When my daughter started riding Indie she had a really hard time communicating with him as to what she was asking.  He was primarily trained using your legs.  We’ll she being only ten struggled to get enough pressure into him to tell him what she wanted.  Besides the fact that before her his primary rider was an adult.  When Maddie asked him with her legs her leg position is in a completely different location than an adult.  We found the best way to remedy this was for her to use spurs on him with a very long shank.  She was taught from the moment she put them on how to respect the spurs and how to properly use them on her horse.  It took her a while to get the hang of them and know the correct pressure to use, but once she figured it out she and Indie really started to become a team.

Spurs are a very controversial topic in riding and training.  I myself was very anti spur until I learned the proper way to use them.  I was very afraid I would harm my horse.  I quickly learned with proper training spurs can be very helpful when working with your horse.

There are two key points to using spurs: understanding when is the proper time is to use them and what type of spurs to use. 

First when to use spurs.  Martin Black a former write for, America’s Horse, wrote about using spurs he said “You can relate it to a child disregarding your warning of something being “hot” in order to touch it for themselves until they feel the burning sensation. A squeeze with our leg or legs is the warning “Hot!” and the contact with the spur is the burning sensation.” 

Secondly what is the best option for spurs.  There are many things to consider such as what you are using them for, what type of riding you are doing, your experience with spurs and will you have guidance on how to use them properly.

There were to websites I located which had wonderful information on these two topics.

Spurs can be a very useful training aid if you train yourself properly on using them as well as find the right fit for you and your horse.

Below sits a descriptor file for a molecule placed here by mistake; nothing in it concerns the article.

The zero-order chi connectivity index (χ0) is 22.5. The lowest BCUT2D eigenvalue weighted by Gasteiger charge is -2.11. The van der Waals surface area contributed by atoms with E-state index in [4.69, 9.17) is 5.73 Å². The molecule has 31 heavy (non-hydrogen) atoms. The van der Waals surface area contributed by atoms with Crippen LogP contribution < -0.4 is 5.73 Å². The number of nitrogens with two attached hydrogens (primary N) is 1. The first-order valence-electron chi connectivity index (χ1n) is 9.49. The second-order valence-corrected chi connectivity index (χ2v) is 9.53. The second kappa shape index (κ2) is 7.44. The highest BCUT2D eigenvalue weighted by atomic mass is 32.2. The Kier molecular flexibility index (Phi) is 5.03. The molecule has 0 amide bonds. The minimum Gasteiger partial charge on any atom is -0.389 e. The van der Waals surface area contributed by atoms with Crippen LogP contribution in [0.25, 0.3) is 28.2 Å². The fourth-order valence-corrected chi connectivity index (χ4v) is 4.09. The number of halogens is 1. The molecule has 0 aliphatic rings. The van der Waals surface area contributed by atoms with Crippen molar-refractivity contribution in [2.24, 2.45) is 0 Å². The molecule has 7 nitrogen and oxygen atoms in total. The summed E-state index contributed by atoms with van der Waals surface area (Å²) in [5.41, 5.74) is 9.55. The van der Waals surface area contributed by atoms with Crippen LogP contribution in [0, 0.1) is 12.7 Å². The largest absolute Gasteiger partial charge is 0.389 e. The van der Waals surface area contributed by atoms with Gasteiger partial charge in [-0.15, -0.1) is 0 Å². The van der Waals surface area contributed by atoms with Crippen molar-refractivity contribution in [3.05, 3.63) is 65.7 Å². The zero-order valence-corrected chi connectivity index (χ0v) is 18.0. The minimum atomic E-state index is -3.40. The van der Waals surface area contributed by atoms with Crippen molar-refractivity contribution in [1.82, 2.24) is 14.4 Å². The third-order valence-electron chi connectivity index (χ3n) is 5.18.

Sunday, May 5, 2013

Camping with your horse

The weather here in Oregon has been just wonderful this week.  We were able to put our Indie out to pasture to just let him be a horse.  I think part of being a good horse owner is recognizing your horse, just like you, needs a break to from the show ring.  One thing I have always wanted to do was take our horses camping with us, but I can honestly say I wouldn’t know the first thing about how to do it.  I started doing some checking around, just like I did for our first show.  I knew there had to be a website out there with a list of everything to take with you and what to do when you are there.  I found a website just like this called Camping and Horses.

Camping and Horses has everything you can think of when it comes to camping with you horse.   There are three separate lists: What to take with you, first aid kit supplies and a check list for your ride.  Great information!

Here’s a link to the website:

Another great link they have on the website is for horse lodging.


Friday, May 3, 2013

Buying your first horse

Since I started my blog and my friends are watching Maddie grow in showing, they now are asking questions about buying a horse for their children.  That is a loaded question which can be very difficult to answer.  I never want to crush someone’s dreams but I also want to give them information which can save them and the horse in the long run. 

I found a great article on buying your first horse as a beginner.  It’s a great resource for anyone looking at getting a horse for the first time.  Some of the points which I really appreciated were how the author warned about buying cheap and also getting a rescue horse for your first horse.  We lease our Indie and it was great the author included this option.  Two other things she pointed out was don’t buy a baby and always take someone who knows what they are doing with you.  Horses are not like puppies.  Having a pet to grow up with isn’t a good idea with a horse.  Children will grow bored quickly and being inexperienced is not best with a young horse.

To read the full article click on the link below:

What are your thoughts on buying a first horse??

Wednesday, May 1, 2013

Flies, flies go away!!

I love facebook.  I get some of the most awesome ideas from others.  Today I was looking through some posts and came across one I thought everyone would love.  A lady gave a great remedy for flies!  Flies!  I hate flies.  Every time we walk into the barn they are hanging out by the door.  My poor 4 year old son makes me cover his face and run him through them.  When I read this solution I couldn’t wait to tell everyone.

Here’s the picture and the description is below.



Take a barrel and drill hole around the top like seen in picture.  This reader drilled 50 ¾ inch hole in the barrel.  Fill the bottom of the barrel with water.  Drill a hole in the top middle of barrel and hang a piece of meat from wire.  The flies will attract to the meat.  Once they are full they cannot fly out and will drowned on the water. 


If you try this please let me know if it works.  I’m curious.  The reader stated within a day the flies were all gone.  She also checks the meat daily to make sure it hasn’t fallen into the water.